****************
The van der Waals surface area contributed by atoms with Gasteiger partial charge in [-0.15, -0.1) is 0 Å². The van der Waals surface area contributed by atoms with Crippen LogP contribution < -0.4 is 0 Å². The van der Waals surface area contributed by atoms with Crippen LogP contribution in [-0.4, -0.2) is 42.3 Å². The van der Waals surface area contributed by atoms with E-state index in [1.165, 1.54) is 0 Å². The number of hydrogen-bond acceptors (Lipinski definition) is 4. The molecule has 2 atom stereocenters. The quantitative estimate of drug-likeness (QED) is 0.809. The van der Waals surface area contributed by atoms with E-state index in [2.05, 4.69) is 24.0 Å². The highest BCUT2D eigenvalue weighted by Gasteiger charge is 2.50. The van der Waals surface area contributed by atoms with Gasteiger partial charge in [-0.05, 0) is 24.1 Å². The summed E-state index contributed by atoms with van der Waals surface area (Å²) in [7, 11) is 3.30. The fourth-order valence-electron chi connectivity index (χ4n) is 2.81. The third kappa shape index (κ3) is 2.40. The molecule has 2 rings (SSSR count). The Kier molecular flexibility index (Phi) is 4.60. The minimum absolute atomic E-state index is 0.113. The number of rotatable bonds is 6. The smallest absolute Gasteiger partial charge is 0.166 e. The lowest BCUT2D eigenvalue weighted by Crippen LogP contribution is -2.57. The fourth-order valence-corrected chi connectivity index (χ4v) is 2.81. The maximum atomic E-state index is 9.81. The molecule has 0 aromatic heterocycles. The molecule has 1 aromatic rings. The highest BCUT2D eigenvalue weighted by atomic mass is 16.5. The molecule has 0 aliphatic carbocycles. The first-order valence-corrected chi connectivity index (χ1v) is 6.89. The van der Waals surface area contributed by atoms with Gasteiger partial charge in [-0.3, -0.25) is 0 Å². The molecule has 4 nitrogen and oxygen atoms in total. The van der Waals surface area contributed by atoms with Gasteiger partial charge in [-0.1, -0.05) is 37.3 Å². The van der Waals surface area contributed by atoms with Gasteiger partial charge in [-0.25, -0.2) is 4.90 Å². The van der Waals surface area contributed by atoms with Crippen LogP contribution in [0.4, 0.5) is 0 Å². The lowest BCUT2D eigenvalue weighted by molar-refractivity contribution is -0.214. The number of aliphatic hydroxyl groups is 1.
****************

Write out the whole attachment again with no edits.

The van der Waals surface area contributed by atoms with Gasteiger partial charge in [-0.15, -0.1) is 0 Å². The van der Waals surface area contributed by atoms with Crippen LogP contribution < -0.4 is 0 Å². The van der Waals surface area contributed by atoms with Crippen LogP contribution in [-0.4, -0.2) is 42.3 Å². The van der Waals surface area contributed by atoms with E-state index in [1.165, 1.54) is 0 Å². The number of hydrogen-bond acceptors (Lipinski definition) is 4. The molecule has 2 atom stereocenters. The quantitative estimate of drug-likeness (QED) is 0.809. The van der Waals surface area contributed by atoms with E-state index in [2.05, 4.69) is 24.0 Å². The highest BCUT2D eigenvalue weighted by Gasteiger charge is 2.50. The van der Waals surface area contributed by atoms with Gasteiger partial charge in [-0.05, 0) is 24.1 Å². The summed E-state index contributed by atoms with van der Waals surface area (Å²) in [7, 11) is 3.30. The fourth-order valence-electron chi connectivity index (χ4n) is 2.81. The third kappa shape index (κ3) is 2.40. The molecule has 2 rings (SSSR count). The Kier molecular flexibility index (Phi) is 4.60. The minimum absolute atomic E-state index is 0.113. The number of rotatable bonds is 6. The smallest absolute Gasteiger partial charge is 0.166 e. The lowest BCUT2D eigenvalue weighted by Crippen LogP contribution is -2.57. The fourth-order valence-corrected chi connectivity index (χ4v) is 2.81. The maximum atomic E-state index is 9.81. The molecule has 0 aromatic heterocycles. The molecule has 1 aromatic rings. The highest BCUT2D eigenvalue weighted by atomic mass is 16.5. The molecule has 0 aliphatic carbocycles. The first-order valence-corrected chi connectivity index (χ1v) is 6.89. The van der Waals surface area contributed by atoms with Gasteiger partial charge in [-0.3, -0.25) is 0 Å². The molecule has 4 nitrogen and oxygen atoms in total. The van der Waals surface area contributed by atoms with Gasteiger partial charge in [-0.1, -0.05) is 37.3 Å². The van der Waals surface area contributed by atoms with Gasteiger partial charge in [-0.25, -0.2) is 4.90 Å². The van der Waals surface area contributed by atoms with Crippen LogP contribution in [0.4, 0.5) is 0 Å². The lowest BCUT2D eigenvalue weighted by molar-refractivity contribution is -0.214. The number of aliphatic hydroxyl groups is 1.